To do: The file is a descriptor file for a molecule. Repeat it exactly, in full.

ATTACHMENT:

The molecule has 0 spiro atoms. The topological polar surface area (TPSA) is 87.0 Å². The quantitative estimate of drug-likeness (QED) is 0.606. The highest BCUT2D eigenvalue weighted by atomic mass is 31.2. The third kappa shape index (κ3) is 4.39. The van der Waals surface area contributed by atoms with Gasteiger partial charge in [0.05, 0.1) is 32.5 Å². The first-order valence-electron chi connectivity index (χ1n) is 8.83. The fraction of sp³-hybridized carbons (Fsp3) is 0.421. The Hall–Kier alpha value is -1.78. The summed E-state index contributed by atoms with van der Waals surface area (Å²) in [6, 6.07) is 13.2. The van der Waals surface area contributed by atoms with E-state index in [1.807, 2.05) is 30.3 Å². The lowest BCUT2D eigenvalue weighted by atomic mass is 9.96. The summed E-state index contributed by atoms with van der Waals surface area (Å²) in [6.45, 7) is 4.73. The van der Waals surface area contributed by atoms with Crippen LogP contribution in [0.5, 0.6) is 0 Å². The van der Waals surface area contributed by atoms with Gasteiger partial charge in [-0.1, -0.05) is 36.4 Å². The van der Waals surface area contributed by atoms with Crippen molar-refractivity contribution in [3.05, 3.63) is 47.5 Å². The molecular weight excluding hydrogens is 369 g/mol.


The molecule has 0 spiro atoms. The topological polar surface area (TPSA) is 87.0 Å². The quantitative estimate of drug-likeness (QED) is 0.606. The highest BCUT2D eigenvalue weighted by atomic mass is 31.2. The third kappa shape index (κ3) is 4.39. The van der Waals surface area contributed by atoms with Gasteiger partial charge in [0.05, 0.1) is 32.5 Å². The first-order valence-electron chi connectivity index (χ1n) is 8.83. The fraction of sp³-hybridized carbons (Fsp3) is 0.421. The Hall–Kier alpha value is -1.78. The summed E-state index contributed by atoms with van der Waals surface area (Å²) in [6, 6.07) is 13.2. The van der Waals surface area contributed by atoms with E-state index in [1.807, 2.05) is 30.3 Å². The lowest BCUT2D eigenvalue weighted by atomic mass is 9.96. The summed E-state index contributed by atoms with van der Waals surface area (Å²) in [6.45, 7) is 4.73. The van der Waals surface area contributed by atoms with Crippen LogP contribution in [0.5, 0.6) is 0 Å². The van der Waals surface area contributed by atoms with Gasteiger partial charge in [-0.1, -0.05) is 36.4 Å². The van der Waals surface area contributed by atoms with Crippen molar-refractivity contribution in [3.05, 3.63) is 47.5 Å². The molecular weight excluding hydrogens is 369 g/mol.